Back in February when we reported future Corvette learnings from a GM insider we dubbed “Deep Burble,” our technical staff pushed back hard on the notion of a new 5.5-liter flat-plane-crankshaft V-8 engine. Flat-plane-crankshaft V-8s vibrate like two four-cylinder engines strapped together. That’s why the performance-engine world largely held the line on displacement of such V-8s to around 4.5 liters, until Ford pushed the envelope with the Ford Mustang Shelby GT350’s 5.2-liter Voodoo engine. Ford’s bold move came at the expense of some durability issues, however, so when we were invited to ride along with development engineers in the 2023 Chevrolet Corvette Z06, our very first questions were all about how the sports car’s 5.5-liter flatty solves the vibration question—especially with its 8,600-rpm redline.
Flat-Plane vs. Cross-Plane Cranks
We have a great explainer article outlining the differences and benefits of each crankshaft design here, but in a nutshell, a flat-plane V-8 crankshaft looks just like an inline-four crank with its throws 180 degrees apart and with room for two rods on each throw, whereas the cross-plane crank divides up the throws at 90 degree angles. The earliest V-8s all used flat-plane cranks, until in 1923 Cadillac introduced a cross-plane crankshaft with counterweights that quelled the nasty secondary vibrations (those that happen twice per revolution) inherent in a flat-plane crank for a smoother, more luxurious experience. Sports cars care less about comfort and more about squeezing the most power out of each drop of fuel, and flat-plane cranks help do that. But the bigger the pistons and the faster they move, the greater the secondary vibration, which can ultimately prove damaging to the engine and things that bolt to it. Hence why a V-8 as large as the Z06’s 5.5-liter is so surprising a choice for a modern engineering squad.
All-New Oversquare Design
Chevy manages the 5.5-liter LT6 V-8’s shake primarily by minimizing piston speeds, which the team accomplished by specifying a big 104.3-mm bore and a short 80.0-mm stroke. That results in a 103-mph peak piston speed at redline. That’s lower than the redline peak speeds of the Porsche 918 Spyder’s 4.6-liter (104 mph), the Ferrari 458 Italia’s 4.5-liter (109 mph), and way lower than that Shelby Mustang’s 5.2-liter (114 mph). Ford’s flat-plane crank was adapted to fit an existing engine architecture, which is probably why it ended up barely oversquare, with a bore and stroke of 94.0 x 93.0 mm.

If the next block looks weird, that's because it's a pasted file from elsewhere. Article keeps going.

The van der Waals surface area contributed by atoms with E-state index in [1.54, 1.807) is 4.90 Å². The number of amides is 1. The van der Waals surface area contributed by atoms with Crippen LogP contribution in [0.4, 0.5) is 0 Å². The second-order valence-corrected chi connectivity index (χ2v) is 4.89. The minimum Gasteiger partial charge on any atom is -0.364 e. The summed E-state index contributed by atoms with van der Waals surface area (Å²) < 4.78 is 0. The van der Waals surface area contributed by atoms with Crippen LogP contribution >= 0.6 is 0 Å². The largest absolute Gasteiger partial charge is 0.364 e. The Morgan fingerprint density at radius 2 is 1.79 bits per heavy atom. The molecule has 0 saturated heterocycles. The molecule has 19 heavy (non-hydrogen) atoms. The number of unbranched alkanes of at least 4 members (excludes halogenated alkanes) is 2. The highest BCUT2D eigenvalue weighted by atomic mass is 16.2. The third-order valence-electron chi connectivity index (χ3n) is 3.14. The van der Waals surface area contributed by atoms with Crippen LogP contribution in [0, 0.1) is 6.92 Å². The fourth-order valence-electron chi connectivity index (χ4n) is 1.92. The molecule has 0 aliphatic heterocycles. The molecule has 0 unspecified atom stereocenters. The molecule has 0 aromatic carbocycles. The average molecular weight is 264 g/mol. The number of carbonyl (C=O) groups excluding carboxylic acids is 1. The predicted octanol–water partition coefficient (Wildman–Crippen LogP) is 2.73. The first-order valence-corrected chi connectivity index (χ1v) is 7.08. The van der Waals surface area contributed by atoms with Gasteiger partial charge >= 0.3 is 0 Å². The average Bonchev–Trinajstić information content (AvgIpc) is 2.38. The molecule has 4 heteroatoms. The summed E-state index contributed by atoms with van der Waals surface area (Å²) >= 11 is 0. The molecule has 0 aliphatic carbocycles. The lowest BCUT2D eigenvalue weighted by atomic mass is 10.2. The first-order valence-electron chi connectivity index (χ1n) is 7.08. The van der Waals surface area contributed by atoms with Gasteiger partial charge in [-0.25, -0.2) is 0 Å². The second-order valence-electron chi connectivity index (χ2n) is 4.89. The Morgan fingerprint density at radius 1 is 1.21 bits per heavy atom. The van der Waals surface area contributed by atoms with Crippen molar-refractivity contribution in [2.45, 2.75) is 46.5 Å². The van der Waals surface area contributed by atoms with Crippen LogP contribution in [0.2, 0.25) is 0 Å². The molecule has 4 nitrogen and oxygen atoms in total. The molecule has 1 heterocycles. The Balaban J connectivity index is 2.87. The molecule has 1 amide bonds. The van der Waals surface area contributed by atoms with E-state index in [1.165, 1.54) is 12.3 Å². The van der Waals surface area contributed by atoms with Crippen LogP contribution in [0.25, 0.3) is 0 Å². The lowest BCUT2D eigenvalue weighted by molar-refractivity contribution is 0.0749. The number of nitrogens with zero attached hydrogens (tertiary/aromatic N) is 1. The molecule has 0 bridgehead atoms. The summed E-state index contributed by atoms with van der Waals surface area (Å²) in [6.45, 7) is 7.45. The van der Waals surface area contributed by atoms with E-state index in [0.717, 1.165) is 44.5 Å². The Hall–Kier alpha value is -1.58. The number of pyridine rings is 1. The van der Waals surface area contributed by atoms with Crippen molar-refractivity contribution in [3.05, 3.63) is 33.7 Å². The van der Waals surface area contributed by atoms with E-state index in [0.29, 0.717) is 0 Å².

Chevy was not constrained by any legacy architecture. The Z06’s LT6 engine shares nothing with the production small-block V-8 (save for its 4.4-inch bore-centers measurement). It does share a whole lot with the Corvette C8.R racing engine, thanks to what Chevy claims is the closest collaboration between any street and racing program yet. And the deviations mostly allow the street engine to outperform the racing version, given how it isn’t constrained by homologation rules and restrictor plates.
Clean-sheet benefits aside, another key countermeasure to the flat-plane-crankshaft shaking conundrum is use of forged titanium connecting rods from Austria-based Pankl Racing Systems pushing forged aluminum short-skirt pistons. An aluminum harmonic balancer removes a bit more rotational inertia and further assists the LT6’s ability to blip the revs to 8,600 rpm and back to idle in a heartbeat or two, sport-bike style.
Good, Good, Good, Good Vibrations
The LT6 engine still ends up vibrating more than a V-8 with a cross-plane crank does, but among GM engineers there was no appetite for adding the power-robbing weight and inertia of counter-rotating balance shafts. Similarly, there was considerable reluctance to fit soft engine mounts that might isolate the vibration at a cost to the sense of immediacy that is to be this frenetic engine’s principle attraction.
Instead, the Z06 development team decided to embrace the vibes as a part of this car’s very different, very hardcore track mission. The team did expend considerable effort engineering the many bits and pieces that mount to or immediately around the engine to prevent them from rattling or humming. Heat shields and other thin metal components were the trickiest to calm, but even the transaxle bellhousing gets additional ribbing for strength and fastens to the engine with longer bolts. Trust us, the sound and vibration from this engine—not to mention the resulting 670 hp at 8,400 rpm and 460 lb-ft of torque at 6,300 rpm—is well worth any and all such countermeasures.
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